The Big Thicket
The Big Thicket
Some 40 years after the Biological Survey, the U.S. Congress passed legislation that created Big Thicket National Preserve. The legislation was signed by President Gerald Ford in October 1974, establishing the first national preserve in the National Park System. In 1993, legislation was passed to expand the Preserve to incorporate creek corridors and additional land areas. Today, the National Park Service manages over 105,684 acres of public lands, more or less, in what was the original Big Thicket surveyed by Parks and Cory.
Further recognition of Big Thicket's unique biological diversity came from the United Nations UNESCO Man and the Biosphere program. In 1981 Big Thicket National Preserve was added to the list of International Biosphere Reserves. The United States Man and the Biosphere (USMAB) program, a voluntary program, requires no special programs, management techniques, obligations, or changes in ownership. Program support comes through the U.S. Department of State. There are 47 USMAB sites in the United States. The Man and the Biosphere program is beneficial because it provides a wider reach of scientific knowledge made available through the international scientific community.
On July 26, 2001, the American Bird Conservancy designated Big Thicket National Preserve a Globally Important Bird Area (IBA). We join many other IBAs throughout the world in our joint efforts to conserve wild birds and their habitats.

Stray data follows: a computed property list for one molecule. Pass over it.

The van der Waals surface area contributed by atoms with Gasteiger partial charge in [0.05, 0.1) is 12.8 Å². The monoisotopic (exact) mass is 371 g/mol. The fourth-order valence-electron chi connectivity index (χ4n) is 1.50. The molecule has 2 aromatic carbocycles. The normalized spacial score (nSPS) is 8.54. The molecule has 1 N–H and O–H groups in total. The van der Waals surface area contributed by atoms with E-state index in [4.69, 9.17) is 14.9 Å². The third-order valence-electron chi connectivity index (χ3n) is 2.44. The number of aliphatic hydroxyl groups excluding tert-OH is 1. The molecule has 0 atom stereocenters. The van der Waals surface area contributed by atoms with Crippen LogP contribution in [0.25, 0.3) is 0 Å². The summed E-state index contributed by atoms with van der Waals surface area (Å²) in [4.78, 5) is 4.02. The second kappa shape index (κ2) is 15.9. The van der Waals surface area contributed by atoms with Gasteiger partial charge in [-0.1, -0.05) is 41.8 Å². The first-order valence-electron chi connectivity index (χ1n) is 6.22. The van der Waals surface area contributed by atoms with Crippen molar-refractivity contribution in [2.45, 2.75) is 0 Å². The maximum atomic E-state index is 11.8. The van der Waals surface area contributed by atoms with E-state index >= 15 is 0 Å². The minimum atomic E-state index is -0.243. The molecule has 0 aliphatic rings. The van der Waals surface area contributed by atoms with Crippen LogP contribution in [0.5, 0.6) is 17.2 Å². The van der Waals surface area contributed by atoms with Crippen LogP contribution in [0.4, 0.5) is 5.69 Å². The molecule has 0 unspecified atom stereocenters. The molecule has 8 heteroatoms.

Ten distinct ecosystems have been identified within Big Thicket National Preserve. This area has some of the richest biodiversity in North America. Natural processes have influenced the region over the millennium. The last Ice Age brought a character change on the natural systems found here. The cold environment "pushed" or encouraged species to move from separate ecological systems into a close "neighborhood." Today, species from the Gulf Coastal Plains, Eastern Forests, and Central Plains share space with species indicative of swamps and bayous. Baldcypress swamps are a short distance from upland pine savannahs and sandhills. Roadrunners watch eastern bluebirds fly to and from their nests in nearly trees.
When you visit the Big Thicket, there will be no grand vistas or majestic mountain ranges to tantalize your eyes. However, you will see, when you choose to look closely around you, a unique assemblage of species, including some that are endangered or threatened. This is the place called The Big Thicket.
Did You Know?
Many kinds of snakes are found in the Big Thicket. Most are harmless, although the venomous cottonmouth, coral, copperhead, and various rattlesnakes do make this their home.